The GX-30 Havok is an “Open Source” mapping drone designed for super crisp images, ease of use and long endurance. We say “Open Source” as the flight controller software, camera software and ground station software are all available to download at no cost. As well, for those who like to hack a bit of code, the source code can be downloaded as well.
The popularity of Aerial Mapping has increased over the last couple of years with access to low cost reliable flight controller hardware and software. While there are a number of off-the-shelf solutions available, their high costs and rigid processors present a barrier to those who wish to experiment with the technology. Australian Droid and Robot present the GX-30 Havok as an open source, experimental drone which makes aerial mapping accessible to everyone.
The Havok has a nominal flight time of 30 minutes (longer or shorter depending on battery) and is available with a full stabilsed gimbal and camera trigger for cannon cameras running CHDK software, however any camera can be used with the appropriate trigger cable. The large, slow rotating motors and propellors reduce vibration and provide energy efficient flight. The plywood main plates and rubber mounts further absorb vibration resulting in crisp, clear shots.
The heart of the Havok is the Open Source “Pixhawk” flight controller. Being “open source” there are a number of manufacturers and suppliers who sell the flight controller. ADR have tested a number of samples and believe the 3DR and Hobbyking versions are the most reliable. The flight controllers run the “APM Copter” open source flight control software. The community surrounding this software (www.diydrones.com) is extensive which means that every release is tested comprehensively in the field with bug reports being sent back to the developers.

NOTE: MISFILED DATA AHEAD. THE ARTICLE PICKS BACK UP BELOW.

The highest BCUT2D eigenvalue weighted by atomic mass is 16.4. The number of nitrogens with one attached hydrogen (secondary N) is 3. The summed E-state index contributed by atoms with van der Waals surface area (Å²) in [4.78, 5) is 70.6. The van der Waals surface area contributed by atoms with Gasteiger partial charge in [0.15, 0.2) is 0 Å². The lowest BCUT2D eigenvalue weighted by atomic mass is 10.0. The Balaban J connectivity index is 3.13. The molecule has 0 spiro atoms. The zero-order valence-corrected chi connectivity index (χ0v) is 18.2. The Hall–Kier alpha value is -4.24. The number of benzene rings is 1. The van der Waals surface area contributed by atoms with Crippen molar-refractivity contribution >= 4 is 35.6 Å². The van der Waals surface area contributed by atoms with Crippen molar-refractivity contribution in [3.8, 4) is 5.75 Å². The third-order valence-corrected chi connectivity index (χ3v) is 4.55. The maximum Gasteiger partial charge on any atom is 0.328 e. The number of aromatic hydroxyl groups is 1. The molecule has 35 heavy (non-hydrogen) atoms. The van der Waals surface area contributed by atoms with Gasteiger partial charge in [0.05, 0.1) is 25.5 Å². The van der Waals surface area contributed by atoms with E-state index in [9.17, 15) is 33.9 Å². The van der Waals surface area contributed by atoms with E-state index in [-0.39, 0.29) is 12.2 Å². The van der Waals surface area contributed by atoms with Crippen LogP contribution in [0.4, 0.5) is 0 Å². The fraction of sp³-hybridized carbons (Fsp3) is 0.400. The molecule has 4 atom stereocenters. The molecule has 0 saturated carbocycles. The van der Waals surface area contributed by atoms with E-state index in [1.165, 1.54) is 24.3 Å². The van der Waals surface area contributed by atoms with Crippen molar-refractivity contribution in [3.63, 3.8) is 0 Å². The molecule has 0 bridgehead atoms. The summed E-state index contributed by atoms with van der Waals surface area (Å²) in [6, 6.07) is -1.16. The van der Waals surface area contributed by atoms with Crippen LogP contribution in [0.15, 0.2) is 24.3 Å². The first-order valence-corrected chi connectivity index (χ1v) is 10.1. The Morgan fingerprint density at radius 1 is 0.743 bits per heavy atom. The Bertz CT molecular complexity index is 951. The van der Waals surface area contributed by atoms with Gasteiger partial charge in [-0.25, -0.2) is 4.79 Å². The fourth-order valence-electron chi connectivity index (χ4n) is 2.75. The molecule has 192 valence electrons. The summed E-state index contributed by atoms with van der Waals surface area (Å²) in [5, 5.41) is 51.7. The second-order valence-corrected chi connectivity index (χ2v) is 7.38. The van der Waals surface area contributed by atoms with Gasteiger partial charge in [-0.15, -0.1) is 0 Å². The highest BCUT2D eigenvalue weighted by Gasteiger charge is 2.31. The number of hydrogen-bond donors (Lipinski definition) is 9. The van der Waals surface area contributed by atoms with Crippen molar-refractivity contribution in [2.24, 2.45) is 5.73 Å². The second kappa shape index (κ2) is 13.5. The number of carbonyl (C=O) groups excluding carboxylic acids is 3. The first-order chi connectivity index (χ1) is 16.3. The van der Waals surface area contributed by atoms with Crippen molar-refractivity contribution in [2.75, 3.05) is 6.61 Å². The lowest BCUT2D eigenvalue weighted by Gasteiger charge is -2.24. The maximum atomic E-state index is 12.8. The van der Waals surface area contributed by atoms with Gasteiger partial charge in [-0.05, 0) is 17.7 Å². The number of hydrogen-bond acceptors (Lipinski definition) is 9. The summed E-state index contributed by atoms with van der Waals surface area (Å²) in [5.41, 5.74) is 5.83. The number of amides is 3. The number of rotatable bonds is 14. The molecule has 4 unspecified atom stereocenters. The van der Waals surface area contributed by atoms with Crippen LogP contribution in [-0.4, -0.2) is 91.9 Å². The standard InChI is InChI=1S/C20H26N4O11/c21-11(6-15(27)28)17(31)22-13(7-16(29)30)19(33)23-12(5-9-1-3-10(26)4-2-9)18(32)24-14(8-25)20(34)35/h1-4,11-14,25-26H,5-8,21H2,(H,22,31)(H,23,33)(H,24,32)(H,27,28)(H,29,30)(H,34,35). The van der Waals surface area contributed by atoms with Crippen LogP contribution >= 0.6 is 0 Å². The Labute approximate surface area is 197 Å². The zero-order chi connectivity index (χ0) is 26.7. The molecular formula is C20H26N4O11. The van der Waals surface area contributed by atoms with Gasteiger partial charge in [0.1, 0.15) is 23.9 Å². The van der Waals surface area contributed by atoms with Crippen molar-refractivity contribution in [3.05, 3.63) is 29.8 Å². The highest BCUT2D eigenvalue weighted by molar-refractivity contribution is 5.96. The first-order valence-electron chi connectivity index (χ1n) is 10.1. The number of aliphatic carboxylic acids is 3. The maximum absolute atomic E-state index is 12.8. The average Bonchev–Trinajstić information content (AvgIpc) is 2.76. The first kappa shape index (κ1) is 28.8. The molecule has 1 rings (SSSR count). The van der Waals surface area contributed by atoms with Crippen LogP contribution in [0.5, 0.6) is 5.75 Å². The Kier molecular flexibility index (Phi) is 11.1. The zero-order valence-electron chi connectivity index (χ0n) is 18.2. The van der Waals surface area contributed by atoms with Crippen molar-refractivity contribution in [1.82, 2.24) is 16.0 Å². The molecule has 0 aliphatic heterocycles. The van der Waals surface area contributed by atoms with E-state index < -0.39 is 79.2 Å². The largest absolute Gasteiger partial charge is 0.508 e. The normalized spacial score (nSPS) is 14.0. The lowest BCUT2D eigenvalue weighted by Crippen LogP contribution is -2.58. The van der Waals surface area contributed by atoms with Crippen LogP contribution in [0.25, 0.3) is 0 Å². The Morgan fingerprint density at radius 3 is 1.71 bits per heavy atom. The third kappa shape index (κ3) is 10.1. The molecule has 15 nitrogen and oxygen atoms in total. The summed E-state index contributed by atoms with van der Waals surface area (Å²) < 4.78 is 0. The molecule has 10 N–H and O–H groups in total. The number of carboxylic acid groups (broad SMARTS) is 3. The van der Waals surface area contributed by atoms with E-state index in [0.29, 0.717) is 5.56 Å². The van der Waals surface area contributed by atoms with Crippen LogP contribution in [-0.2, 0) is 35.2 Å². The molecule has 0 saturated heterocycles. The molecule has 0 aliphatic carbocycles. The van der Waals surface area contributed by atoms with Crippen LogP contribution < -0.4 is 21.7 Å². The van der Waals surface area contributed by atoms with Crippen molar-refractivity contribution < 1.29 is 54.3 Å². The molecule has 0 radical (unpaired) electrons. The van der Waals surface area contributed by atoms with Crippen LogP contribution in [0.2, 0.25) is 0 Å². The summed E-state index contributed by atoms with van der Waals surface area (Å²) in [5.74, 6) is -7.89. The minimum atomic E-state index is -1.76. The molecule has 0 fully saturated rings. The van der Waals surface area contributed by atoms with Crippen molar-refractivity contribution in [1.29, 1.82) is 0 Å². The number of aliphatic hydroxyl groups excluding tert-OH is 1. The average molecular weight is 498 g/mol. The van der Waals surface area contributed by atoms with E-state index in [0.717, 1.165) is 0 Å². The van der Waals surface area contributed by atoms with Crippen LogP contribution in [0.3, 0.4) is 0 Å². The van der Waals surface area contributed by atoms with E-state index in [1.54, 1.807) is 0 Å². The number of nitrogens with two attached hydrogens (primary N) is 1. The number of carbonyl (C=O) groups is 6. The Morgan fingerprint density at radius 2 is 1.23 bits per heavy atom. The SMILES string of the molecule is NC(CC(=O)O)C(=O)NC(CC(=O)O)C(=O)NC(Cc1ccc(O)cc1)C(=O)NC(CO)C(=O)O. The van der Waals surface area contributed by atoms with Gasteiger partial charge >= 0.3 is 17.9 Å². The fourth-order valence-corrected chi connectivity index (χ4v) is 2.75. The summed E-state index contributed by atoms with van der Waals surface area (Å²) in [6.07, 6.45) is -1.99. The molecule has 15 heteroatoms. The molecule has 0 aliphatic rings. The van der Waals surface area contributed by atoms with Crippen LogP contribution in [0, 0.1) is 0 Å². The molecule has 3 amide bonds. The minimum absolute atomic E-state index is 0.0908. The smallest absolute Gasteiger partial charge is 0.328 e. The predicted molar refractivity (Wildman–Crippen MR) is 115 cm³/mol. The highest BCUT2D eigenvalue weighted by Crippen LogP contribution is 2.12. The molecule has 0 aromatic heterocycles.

There are a number of free and open source mapping packages available (see our support page) which means that the experimenter can be in the air and mapping at a much lower cost compared to off-the-shelf commercial solutions. See;http://chdk.wikia.com/wiki/KAP_UAV_Exposure_Control_Script)
Once you have the drone, a photo mission is designed on the ground station software based on the height you will be flying, the field of view of the camera lens and the amount of front and side overlap that is required for the image processing software. The screen shot from Mission Planner is shown below;
You then fly the mission, download the photos and start processing.